The Artemis program that’s supposed to again bring humans back to the lunar surface suffered yet another setback this week, leaving many members of the public and government officials alike asking: why is NASA still pursuing this mission?
An Artemis 1 rocket carrying an uncrewed capsule was originally scheduled to lift off last month, but a series of technical issues and a hydrogen leak caused NASA to cancel launches on Aug. 29 and Sept. 3. And after working to address the problems, NASA decided this week to cancel another planned launch Tuesday and roll the system back into the Vehicle Assembly Building at Kennedy Space Center ahead of Hurricane Ian.
It’s the latest setback for the Space Launch System, designed to ferry astronauts back and forth to a soon-to-be-established lunar base on the moon, after suffering nearly a decade of delays and cost overruns in the tens of billions of dollars. The lunar launch service, which is contracted out by NASA to a joint venture between Boeing and Northrop Grumman, is estimated to cost around $4 billion per launch. Compare that to roughly $100 million for SpaceX’s similarly heavy rocket Starship per launch, and it feels like the U.S. government is getting a bad deal.
However, no matter how bad the deal, the government refuses to cancel the program. By outsourcing the rocket’s R&D activities across more than 20 states, SLS has garnered so much political support from members of Congress and industry alike who are keen for these jobs and contracts to stay, despite fierce opposition.
And herein lies the big problem: the government needs to innovate; it says it wants to innovate, but it won’t. Not just in the space launch domain, but across the entire defense spectrum.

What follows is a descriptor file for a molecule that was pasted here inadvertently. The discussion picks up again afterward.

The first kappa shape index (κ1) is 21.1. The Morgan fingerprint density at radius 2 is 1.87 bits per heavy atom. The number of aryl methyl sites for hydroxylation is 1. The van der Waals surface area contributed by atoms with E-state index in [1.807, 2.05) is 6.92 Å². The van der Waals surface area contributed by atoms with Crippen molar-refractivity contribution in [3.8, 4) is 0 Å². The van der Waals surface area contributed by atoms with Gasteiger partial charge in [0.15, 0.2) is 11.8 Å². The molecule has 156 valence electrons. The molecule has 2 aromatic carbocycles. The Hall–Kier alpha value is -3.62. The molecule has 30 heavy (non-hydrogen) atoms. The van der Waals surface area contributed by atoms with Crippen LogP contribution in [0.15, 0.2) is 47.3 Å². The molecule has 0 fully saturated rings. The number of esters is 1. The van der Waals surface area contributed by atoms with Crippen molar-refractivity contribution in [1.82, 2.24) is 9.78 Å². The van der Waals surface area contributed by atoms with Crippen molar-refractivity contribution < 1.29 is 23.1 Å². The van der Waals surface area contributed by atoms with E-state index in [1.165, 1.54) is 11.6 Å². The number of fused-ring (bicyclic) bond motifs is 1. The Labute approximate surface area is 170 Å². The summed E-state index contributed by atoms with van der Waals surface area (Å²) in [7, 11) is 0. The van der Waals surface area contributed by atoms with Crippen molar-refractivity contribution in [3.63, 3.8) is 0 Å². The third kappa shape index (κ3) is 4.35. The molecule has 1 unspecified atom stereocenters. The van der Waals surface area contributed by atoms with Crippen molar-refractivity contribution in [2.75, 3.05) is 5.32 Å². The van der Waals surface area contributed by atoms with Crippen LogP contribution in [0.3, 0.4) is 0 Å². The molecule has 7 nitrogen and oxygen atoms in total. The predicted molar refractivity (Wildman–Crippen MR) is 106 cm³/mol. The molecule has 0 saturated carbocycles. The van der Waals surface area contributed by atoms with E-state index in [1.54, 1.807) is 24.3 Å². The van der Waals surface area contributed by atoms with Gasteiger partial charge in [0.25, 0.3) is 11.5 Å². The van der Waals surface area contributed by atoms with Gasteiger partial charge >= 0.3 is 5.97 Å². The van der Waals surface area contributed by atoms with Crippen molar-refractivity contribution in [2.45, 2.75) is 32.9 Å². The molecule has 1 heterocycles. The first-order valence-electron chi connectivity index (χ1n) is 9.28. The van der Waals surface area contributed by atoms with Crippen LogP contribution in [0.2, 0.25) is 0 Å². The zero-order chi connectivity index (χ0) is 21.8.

There are two dimensions that are gravely concerning for the U.S. national security right now: first, the ongoing trade, economic and combat wars that being fought to the East; and second, the incredible speed with which America’s adversaries including China are innovating in hypersonics, drones and cyber warfare. Never has the need for defense innovation been so high. However, never has the prospect of achieving this felt so low.
While NASA’s SLS debacle has been playing out in front of China and North Korea, the private sector is starting to lead where the public sector won’t, especially through a renewed focus on “defense tech” by venture capitalists which has historically shunned weaponry. Funds such as Andreessen Horowitz’s American Dynamism, led by renowned investor Katherine Boyle, are starting to invest in the next generation military assets such as Shield AI, which is revolutionizing autonomous military drones and is valued at over $2 billion.
Outside of the capital markets, the government too is investing in early stage technologies, but to amounts that pale in comparison to the private and public capital markets. The Small Business Innovation Research program delivers about $2 billion a year to early stage cutting edge technologies through grants, as well as the Air Force, the Navy and the Army having their own versions of niche venture capital programs. This is compared to the nearly $10 trillion of capital being managed by the private markets.